Issue: What is error-type? Perhaps a condition type or the associated predicate, in the SRFI-35 sense?

If the error-type is left out, or it is #t, it means "some kind of unspecified error should be signaled". For example:

(test-error #t (vector-ref #(1 2) 9))

An implementation that cannot catch exceptions should skip test-error forms.

Test groups and paths

A test group is a named sequence of forms containing testcases, expressions, and definitions. Entering a group sets the test group name; leaving a group restores the previous group name. These are dynamic (run-time) operations, and a group has no other effect or identity. Test groups are informal groupings: they are neither Scheme values, nor are they syntactic forms.

A test group may contain nested inner test groups. The test group path is a list of the currently-active (entered) test group names, oldest (outermost) first.

(test-begin suite-name)

A test-begin enters a new test group. The suite-name becomes the current test group name, and is added to the end of the test group path. Portable test suites should use a sting literal for suite-name; the effect of expressions or other kinds of literals is unspecified.

Rationale: In some ways using symbols would be preferable. However, we want human-readable names, and standard Scheme does not provide a way to include spaces or mixed-case text in literal symbols.

Additionally, if there is no currently executing test runner, one is installed in an implementation-defined manner.

(test-end [suite-name] [count])

A test-end leaves the current test group. An error is reported if the suite-name does not match the current test group name. If it does match an earlier name in the test group path, intervening groups are left.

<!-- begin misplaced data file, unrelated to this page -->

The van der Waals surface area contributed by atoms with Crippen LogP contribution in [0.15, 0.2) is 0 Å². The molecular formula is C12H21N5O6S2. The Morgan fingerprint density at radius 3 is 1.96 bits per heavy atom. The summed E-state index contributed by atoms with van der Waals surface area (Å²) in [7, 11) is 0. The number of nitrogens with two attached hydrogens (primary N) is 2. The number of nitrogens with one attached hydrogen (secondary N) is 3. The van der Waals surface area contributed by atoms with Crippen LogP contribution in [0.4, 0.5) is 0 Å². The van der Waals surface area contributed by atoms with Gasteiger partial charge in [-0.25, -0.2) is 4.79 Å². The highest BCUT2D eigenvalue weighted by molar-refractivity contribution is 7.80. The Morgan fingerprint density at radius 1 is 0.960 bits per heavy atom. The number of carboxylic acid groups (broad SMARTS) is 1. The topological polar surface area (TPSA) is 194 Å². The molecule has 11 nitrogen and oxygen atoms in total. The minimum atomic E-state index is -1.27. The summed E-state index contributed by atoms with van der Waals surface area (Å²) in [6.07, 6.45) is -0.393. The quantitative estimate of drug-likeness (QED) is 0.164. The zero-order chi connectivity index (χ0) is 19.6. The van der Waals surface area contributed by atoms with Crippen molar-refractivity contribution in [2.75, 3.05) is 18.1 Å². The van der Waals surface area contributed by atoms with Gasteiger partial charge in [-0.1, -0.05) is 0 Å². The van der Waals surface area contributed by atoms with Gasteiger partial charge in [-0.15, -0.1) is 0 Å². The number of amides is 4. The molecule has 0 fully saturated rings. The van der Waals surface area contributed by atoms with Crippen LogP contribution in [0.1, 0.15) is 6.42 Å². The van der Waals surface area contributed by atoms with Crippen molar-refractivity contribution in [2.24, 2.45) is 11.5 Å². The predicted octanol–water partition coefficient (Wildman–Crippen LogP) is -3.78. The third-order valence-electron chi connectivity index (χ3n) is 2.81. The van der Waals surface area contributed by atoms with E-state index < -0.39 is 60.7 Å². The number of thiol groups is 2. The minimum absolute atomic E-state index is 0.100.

The optional count must match the number of test-cases executed since the matching test-begin. (Nested test groups count as a single test case for this count.) This extra test may be useful to catch cases where a test doesn't get executed because of some unexpected error.

Additionally, if the matching test-begin installed a new test-runner, then the test-end will de-install it, after reporting the accumulated test results in an implementation-defined manner.

(test-group suite-name decl-or-expr ...)

Equivalent to:

(if (not (test-to-skip% suite-name))
    (lambda () (test-begin suite-name))
    (lambda () decl-or-expr ...)
    (lambda () (test-end suite-name))))

This is usually equivalent to executing the decl-or-exprs within the named test group. However, the entire group is skipped if it matched an active test-skip (see later). Also, the test-end is executed in case of an exception.

Issue: In the case of an exception, should we actually catch it, and proceed following the test-group, or should we use a separate form for catching errors?

Handling set-up and cleanup

(test-group-with-cleanup suite-name
  decl-or-expr ...

For example:

(test-group-with-cleanup "test-file"
  (define f (open-output-file "log"))
  (do-a-bunch-of-tests f)
  (close-output-port f))

Test specifiers